Homozygous null mutations in ZMPSTE24 in restrictive dermopathy: evidence of genetic heterogeneity
Article first published online: 25 NOV 2010
© 2010 John Wiley & Sons A/S
Volume 81, Issue 2, pages 158–164, February 2012
How to Cite
Ahmad, Z., Phadke, S., Arch, E., Glass, J., Agarwal, A. and Garg, A. (2012), Homozygous null mutations in ZMPSTE24 in restrictive dermopathy: evidence of genetic heterogeneity. Clinical Genetics, 81: 158–164. doi: 10.1111/j.1399-0004.2010.01580.x
- Issue published online: 12 JAN 2012
- Article first published online: 25 NOV 2010
- Accepted manuscript online: 23 OCT 2010 09:33AM EST
- Received 5 October 2010, revised and accepted for publication 18 October 2010
- Lamin A/C;
- mandibuloacral dysplasia;
- Restrictive dermopathy;
Ahmad Z, Phadke SR, Arch E, Glass J, Agarwal AK, Garg A. Homozygous null mutations in ZMPSTE24 in restrictive dermopathy: evidence of genetic heterogeneity.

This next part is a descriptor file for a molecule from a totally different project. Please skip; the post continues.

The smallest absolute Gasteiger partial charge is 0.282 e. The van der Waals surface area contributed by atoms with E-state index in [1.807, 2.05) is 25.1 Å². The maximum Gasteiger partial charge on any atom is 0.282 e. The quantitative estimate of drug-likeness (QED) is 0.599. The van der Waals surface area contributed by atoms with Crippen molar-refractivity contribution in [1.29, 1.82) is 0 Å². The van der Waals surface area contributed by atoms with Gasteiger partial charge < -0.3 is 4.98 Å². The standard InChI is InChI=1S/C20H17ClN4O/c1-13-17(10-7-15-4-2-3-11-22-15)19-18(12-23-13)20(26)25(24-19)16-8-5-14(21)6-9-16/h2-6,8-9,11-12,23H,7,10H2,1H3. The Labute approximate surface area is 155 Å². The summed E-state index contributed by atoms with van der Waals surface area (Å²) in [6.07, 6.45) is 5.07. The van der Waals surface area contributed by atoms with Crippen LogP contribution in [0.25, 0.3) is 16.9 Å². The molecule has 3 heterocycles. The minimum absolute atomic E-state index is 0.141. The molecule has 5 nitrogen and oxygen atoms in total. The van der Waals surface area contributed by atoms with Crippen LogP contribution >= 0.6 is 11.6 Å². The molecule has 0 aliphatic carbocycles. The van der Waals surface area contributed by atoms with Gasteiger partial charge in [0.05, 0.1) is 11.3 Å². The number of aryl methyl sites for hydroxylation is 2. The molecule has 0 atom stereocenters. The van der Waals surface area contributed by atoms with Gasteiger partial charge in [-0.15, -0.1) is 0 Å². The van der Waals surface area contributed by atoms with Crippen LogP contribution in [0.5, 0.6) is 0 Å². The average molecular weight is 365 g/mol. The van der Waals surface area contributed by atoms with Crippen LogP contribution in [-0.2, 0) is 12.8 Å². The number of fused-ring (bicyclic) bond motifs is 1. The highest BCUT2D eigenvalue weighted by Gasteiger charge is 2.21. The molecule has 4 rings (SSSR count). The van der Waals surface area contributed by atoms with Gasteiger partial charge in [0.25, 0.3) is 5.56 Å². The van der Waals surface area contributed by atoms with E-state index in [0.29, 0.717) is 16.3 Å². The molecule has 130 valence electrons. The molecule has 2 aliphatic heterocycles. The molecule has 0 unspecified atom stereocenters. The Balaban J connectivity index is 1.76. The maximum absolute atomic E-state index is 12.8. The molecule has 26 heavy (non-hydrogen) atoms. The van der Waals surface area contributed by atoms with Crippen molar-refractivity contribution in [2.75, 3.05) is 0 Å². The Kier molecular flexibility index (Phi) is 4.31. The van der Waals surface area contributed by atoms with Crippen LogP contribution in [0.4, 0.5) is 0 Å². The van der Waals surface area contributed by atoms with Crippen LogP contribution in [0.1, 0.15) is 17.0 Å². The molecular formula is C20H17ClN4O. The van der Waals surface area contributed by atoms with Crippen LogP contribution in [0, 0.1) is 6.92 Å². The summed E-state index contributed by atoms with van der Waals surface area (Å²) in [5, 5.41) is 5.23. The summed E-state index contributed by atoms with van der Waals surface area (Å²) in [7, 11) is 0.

Restrictive dermopathy (RD) results in stillbirth or early neonatal death. RD is characterized by prematurity, intrauterine growth retardation, fixed facial expression, micrognathia, mouth in the ‘o’ position, rigid and tense skin with erosions and denudations and multiple joint contractures. Nearly all 25 previously reported neonates with RD had homozygous or compound heterozygous null mutations in the ZMPSTE24 gene. Here, we report three new cases of RD; all died within 3 weeks of birth. One of them had a previously reported homozygous c.1085dupT (p.Leu362PhefsX19) mutation, the second case had a novel homozygous c.1020G>A (p.Trp340X) null mutation in ZMPSTE24, but the third case, a stillborn with features of RD except for the presence of tapering rather than rounded, bulbous digits, harbored no disease-causing mutations in LMNA or ZMPSTE24. In the newborn with a novel ZMPSTE24 mutation, unique features included butterfly-shaped thoracic 5 vertebra and the bulbous appearance of the distal clavicles. Skin biopsies from both the stillborn fetus and the newborn with c.1020G>A ZMPSTE24 mutation showed absence of elastic fibers throughout the dermis. This report provides evidence of genetic heterogeneity among RD and concludes that there may be an additional locus for RD which remains to be identified.